blog | 13.04.2021 | David McArthur

When five times three equals zero: the curious case of Strava Metro

We have been big fans of Strava Metro data - the dataset collected from users of the activity-tracking app Strava - at UBDC.

We have published several papers using the dataset looking at how well it corresponds to manual counts, how to visualise it, how to use it to evaluate infrastructure (see also 'Can providing safe cycling infrastructure encourage people to cycle more when it rains? The use of crowdsourced cycling data') and how to use it to understand COVID-19 impacts. We have also supplied the data through our data service. Those of you who have used the data will know that it comes in three main components. The one we have made the most use of was minute-by-minute cycle counts for each road link. It is a rich source of data that allows us to do all sorts of interesting things.

Recently, Strava changed the specification of this data. This was seemingly motivated by a desire to ensure the privacy of Strava users (a worthy aim). These changes meant that cycle counts would no longer be provided for every minute of the day and instead would be provided for each hour. That sounds reasonable, as we usually aggregated the data before working with it anyway. Of more concern to us was a new system of rounding they intended to employ. Counts of three or fewer cyclists would be rounded down to zero. All other counts would be rounded up to the nearest multiple of five. We set out to understand how this might affect our work.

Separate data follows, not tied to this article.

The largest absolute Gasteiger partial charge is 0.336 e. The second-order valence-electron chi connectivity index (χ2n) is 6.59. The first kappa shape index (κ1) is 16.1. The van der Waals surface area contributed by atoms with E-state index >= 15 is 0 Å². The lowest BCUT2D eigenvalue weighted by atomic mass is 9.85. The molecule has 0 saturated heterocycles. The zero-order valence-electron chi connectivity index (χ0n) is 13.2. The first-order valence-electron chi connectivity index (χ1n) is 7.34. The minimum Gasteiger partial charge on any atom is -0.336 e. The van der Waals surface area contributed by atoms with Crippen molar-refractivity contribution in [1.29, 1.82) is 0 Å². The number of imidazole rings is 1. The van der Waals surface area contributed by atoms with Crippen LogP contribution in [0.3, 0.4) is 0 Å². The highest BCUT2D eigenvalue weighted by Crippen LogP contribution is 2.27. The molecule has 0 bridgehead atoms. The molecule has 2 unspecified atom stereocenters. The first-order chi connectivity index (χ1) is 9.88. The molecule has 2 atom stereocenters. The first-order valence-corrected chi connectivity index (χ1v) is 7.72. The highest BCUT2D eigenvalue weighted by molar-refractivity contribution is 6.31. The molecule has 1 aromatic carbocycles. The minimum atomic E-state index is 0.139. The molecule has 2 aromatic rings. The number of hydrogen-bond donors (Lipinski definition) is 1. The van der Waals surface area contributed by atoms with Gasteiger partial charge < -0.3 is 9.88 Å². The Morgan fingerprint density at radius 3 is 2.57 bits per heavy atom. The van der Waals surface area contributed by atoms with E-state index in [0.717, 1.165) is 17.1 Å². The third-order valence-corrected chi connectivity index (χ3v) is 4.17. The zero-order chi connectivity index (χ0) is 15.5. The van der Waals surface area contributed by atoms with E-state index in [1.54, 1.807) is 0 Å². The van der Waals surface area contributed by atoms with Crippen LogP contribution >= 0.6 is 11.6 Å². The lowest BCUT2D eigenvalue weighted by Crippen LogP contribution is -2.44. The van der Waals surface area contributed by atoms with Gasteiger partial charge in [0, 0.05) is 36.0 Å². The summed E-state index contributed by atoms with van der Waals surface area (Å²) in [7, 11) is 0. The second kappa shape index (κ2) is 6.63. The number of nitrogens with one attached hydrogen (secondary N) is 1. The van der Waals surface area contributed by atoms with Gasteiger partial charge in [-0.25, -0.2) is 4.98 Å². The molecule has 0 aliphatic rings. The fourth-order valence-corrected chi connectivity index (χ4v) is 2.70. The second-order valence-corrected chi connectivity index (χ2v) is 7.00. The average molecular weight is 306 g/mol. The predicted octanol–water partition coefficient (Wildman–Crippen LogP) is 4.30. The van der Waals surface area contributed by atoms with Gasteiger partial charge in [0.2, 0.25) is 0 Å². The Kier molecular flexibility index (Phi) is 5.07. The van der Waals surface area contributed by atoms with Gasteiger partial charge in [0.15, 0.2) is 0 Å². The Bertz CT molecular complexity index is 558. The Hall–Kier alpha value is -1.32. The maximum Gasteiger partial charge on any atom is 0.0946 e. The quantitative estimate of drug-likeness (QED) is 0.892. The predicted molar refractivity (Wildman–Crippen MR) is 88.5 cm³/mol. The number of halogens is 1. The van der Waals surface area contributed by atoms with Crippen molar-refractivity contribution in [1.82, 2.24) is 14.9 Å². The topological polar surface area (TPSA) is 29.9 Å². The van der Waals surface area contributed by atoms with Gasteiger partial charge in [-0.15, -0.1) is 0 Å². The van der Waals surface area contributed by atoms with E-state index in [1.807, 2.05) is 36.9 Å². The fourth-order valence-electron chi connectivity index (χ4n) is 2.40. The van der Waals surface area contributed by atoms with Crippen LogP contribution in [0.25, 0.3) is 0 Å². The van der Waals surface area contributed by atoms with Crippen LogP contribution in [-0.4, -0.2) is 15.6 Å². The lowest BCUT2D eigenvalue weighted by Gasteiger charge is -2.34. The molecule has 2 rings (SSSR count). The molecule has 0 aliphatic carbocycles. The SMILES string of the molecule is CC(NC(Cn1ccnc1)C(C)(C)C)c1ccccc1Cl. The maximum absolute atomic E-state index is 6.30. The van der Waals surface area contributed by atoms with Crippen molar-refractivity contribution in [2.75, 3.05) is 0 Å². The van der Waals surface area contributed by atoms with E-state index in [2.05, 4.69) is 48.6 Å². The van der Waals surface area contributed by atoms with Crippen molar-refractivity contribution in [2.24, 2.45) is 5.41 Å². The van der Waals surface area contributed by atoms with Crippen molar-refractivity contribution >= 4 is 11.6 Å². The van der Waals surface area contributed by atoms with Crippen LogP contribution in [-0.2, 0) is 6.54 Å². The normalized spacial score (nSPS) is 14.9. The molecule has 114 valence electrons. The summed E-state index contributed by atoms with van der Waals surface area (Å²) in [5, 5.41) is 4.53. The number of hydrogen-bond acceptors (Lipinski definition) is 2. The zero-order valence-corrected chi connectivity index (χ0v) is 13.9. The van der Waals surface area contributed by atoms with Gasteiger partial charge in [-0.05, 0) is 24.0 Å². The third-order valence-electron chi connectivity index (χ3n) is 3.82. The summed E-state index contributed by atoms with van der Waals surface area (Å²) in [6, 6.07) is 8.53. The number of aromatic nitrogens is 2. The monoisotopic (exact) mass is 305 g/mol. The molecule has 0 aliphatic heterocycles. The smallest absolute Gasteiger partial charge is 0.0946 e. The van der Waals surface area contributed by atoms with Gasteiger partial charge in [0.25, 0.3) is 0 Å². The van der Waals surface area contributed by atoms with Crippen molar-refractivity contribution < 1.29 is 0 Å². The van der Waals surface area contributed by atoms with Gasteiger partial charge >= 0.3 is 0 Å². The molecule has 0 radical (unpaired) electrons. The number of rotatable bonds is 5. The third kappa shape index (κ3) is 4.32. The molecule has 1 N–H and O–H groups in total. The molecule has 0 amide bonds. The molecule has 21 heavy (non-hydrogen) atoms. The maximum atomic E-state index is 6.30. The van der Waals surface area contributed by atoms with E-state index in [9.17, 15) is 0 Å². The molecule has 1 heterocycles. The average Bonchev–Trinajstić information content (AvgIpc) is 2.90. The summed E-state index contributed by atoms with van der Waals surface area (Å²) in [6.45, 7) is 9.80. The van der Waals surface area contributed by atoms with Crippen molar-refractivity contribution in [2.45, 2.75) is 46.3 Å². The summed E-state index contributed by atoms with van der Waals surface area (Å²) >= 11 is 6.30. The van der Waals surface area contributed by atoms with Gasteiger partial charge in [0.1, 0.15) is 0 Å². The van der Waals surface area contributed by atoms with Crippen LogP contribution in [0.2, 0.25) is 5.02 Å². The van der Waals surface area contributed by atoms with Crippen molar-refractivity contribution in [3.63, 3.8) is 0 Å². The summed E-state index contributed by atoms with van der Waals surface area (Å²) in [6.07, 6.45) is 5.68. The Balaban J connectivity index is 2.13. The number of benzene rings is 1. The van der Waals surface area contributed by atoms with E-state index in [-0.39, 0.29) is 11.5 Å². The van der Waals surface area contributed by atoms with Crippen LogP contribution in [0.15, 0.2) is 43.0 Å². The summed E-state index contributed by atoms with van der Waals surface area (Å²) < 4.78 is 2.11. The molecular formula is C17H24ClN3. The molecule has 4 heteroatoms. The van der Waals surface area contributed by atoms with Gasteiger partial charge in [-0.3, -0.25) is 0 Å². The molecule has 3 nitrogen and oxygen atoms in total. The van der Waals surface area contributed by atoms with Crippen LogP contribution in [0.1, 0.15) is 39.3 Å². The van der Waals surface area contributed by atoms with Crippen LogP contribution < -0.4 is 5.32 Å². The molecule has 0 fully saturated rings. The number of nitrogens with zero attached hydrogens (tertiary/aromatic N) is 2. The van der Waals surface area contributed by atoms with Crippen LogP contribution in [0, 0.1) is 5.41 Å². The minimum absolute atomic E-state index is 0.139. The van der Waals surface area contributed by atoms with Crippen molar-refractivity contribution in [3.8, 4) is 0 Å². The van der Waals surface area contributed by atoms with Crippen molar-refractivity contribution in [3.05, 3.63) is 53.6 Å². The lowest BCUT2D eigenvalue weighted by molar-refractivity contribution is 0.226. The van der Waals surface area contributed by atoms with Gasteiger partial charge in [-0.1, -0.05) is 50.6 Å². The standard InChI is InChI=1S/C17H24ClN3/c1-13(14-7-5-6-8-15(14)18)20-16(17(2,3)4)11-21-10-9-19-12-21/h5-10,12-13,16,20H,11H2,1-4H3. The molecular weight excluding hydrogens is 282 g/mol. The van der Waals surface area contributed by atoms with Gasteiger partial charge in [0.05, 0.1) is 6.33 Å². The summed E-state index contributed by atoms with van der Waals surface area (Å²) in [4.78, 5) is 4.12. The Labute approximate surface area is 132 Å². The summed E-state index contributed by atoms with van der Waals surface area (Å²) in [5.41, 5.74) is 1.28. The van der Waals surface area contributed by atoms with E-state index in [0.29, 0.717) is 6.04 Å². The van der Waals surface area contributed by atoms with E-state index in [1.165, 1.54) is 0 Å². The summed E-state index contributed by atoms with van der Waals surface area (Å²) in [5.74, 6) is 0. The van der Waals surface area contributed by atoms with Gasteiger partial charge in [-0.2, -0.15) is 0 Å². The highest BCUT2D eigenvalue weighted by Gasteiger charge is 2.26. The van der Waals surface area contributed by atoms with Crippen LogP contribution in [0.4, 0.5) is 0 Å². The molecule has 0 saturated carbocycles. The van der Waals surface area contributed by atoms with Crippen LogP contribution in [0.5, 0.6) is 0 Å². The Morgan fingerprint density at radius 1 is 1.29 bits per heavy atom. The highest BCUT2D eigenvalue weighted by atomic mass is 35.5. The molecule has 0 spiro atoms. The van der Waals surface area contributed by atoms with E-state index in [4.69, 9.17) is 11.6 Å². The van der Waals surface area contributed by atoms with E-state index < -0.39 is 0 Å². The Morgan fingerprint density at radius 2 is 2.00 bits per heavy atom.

The first thing we noticed was that we lost between 75% and 90% of the activities recorded on Glasgow’s roads, depending on what year we looked at! Many roads in Glasgow have only a few cyclists on them over the course of an hour. If they do not have more than three, then they are recorded as having none. At first glance, three cyclists doesn’t sound like very much. However, only a small proportion of cyclists use the Strava app, so three Strava users could represent around 30 cyclists (according to our work for Glasgow). This was worrying, although it could be argued that these roads are not as important for cycling because they aren’t used all that much. We still captured the busier routes. By using daily or monthly aggregations, we were able to reduce the data loss quite substantially. Perhaps all was not lost.